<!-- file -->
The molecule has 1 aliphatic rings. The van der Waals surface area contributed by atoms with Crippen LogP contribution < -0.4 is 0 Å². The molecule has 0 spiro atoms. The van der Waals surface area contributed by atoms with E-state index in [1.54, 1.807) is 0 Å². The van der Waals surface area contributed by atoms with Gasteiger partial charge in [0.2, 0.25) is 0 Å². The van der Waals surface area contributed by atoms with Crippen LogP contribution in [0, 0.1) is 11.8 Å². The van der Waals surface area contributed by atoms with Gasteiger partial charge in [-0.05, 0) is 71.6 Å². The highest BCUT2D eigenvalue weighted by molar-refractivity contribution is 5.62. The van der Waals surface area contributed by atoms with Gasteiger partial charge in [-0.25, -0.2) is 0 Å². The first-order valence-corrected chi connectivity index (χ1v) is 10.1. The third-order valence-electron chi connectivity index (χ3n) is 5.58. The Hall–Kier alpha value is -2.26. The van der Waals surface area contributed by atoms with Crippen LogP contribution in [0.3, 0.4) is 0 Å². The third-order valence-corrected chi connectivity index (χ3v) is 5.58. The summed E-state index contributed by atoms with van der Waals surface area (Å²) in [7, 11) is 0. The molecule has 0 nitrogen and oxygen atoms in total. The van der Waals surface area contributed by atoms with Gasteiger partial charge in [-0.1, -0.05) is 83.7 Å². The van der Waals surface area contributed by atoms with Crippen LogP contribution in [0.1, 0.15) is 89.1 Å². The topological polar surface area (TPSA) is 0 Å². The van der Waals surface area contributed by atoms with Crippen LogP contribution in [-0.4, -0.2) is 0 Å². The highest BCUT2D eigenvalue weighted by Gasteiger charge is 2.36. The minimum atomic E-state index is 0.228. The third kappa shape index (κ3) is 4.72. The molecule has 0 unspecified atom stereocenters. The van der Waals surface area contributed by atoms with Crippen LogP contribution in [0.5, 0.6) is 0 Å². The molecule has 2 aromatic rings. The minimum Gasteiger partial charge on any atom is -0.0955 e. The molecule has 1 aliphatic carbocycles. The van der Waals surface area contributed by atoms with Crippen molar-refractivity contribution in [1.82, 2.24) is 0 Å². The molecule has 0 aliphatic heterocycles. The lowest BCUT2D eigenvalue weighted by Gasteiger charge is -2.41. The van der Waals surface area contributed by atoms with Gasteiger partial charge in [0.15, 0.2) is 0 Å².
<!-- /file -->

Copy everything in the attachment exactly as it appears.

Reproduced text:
The molecule has 1 aliphatic rings. The van der Waals surface area contributed by atoms with Crippen LogP contribution < -0.4 is 0 Å². The molecule has 0 spiro atoms. The van der Waals surface area contributed by atoms with E-state index in [1.54, 1.807) is 0 Å². The van der Waals surface area contributed by atoms with Gasteiger partial charge in [0.2, 0.25) is 0 Å². The van der Waals surface area contributed by atoms with Crippen LogP contribution in [0, 0.1) is 11.8 Å². The van der Waals surface area contributed by atoms with Gasteiger partial charge in [-0.05, 0) is 71.6 Å². The highest BCUT2D eigenvalue weighted by molar-refractivity contribution is 5.62. The van der Waals surface area contributed by atoms with Gasteiger partial charge in [-0.25, -0.2) is 0 Å². The first-order valence-corrected chi connectivity index (χ1v) is 10.1. The third-order valence-electron chi connectivity index (χ3n) is 5.58. The Hall–Kier alpha value is -2.26. The van der Waals surface area contributed by atoms with Crippen LogP contribution in [0.3, 0.4) is 0 Å². The third-order valence-corrected chi connectivity index (χ3v) is 5.58. The summed E-state index contributed by atoms with van der Waals surface area (Å²) in [7, 11) is 0. The molecule has 0 nitrogen and oxygen atoms in total. The van der Waals surface area contributed by atoms with Gasteiger partial charge in [-0.1, -0.05) is 83.7 Å². The van der Waals surface area contributed by atoms with Crippen LogP contribution in [0.1, 0.15) is 89.1 Å². The topological polar surface area (TPSA) is 0 Å². The van der Waals surface area contributed by atoms with Crippen LogP contribution in [-0.4, -0.2) is 0 Å². The highest BCUT2D eigenvalue weighted by Gasteiger charge is 2.36. The minimum atomic E-state index is 0.228. The third kappa shape index (κ3) is 4.72. The molecule has 0 unspecified atom stereocenters. The van der Waals surface area contributed by atoms with Crippen LogP contribution in [0.5, 0.6) is 0 Å². The molecule has 2 aromatic rings. The minimum Gasteiger partial charge on any atom is -0.0955 e. The molecule has 1 aliphatic carbocycles. The van der Waals surface area contributed by atoms with Crippen molar-refractivity contribution in [1.82, 2.24) is 0 Å². The molecule has 0 aliphatic heterocycles. The lowest BCUT2D eigenvalue weighted by Gasteiger charge is -2.41. The van der Waals surface area contributed by atoms with Gasteiger partial charge in [0.15, 0.2) is 0 Å².